6 GW: How does one's understanding of human nature inform one's account of law? Discuss with reference to at least one of Hobbes, Kant and Rawls
6.1 A question regarding human nature comprising all within the liberal-social contract theories
7 EM: 'Both Hobbes' and Kant's theories of the State and its law are unsuitable in contemporary conditions of REASONABLE PLURALISM' Discuss.
7.1 REASONABLE PLURALISM is a direct reference to RAWLS. Therefore, this question discusses all those in the LIBERAL-SOCIAL CONTRACT SECTION
7.5 Is RAWLS' theory suitable?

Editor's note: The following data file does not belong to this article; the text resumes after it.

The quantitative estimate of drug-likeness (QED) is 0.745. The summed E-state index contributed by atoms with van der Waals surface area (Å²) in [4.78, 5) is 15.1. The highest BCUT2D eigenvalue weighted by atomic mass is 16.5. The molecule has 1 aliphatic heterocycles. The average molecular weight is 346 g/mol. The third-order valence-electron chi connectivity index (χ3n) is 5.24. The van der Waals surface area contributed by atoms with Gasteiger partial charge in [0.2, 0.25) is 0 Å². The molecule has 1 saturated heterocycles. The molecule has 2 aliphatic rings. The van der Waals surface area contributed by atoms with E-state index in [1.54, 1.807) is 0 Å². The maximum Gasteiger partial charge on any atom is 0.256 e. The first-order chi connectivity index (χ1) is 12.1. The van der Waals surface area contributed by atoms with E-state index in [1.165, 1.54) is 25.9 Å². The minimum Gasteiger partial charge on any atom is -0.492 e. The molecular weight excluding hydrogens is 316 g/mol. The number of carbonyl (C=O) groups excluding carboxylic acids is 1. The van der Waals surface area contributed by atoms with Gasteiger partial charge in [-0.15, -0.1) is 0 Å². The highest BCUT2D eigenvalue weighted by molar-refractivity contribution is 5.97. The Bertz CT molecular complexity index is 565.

7.6 THESIS: shall argue that the idea of reasonable pluralism does not match contemporary conditions, as it is a MORAL CONSTRUCT inevitably dependent on SUBJECTIVE views on WHAT IS REASONABLE. Moreover, there is more to contemporary conditions than simply reasonable pluralism, such as FURTHER IDEAS OF DEMOCRACY-- doesn't stop at pluralism. and REASONABLE PLURALISM is INHERENTLY EXCLUSIVE, which cannot match the idea of DELIBERATIVE DEMOCRACY
7.7 c.f. FREEMAN: RAWLS' OVERLAPPING CONSENSUS: more OPTIMISTIC than HOBBESIAN views about human capacity for REASONABLE AGREEMENT. At the same time, more REALISTIC about the feasible bases for reasonable agreement among free and equal persons than are NATURAL RIGHTS THEORIES (KANT, RAWLS in THEORY) of the SOCIAL CONTRACT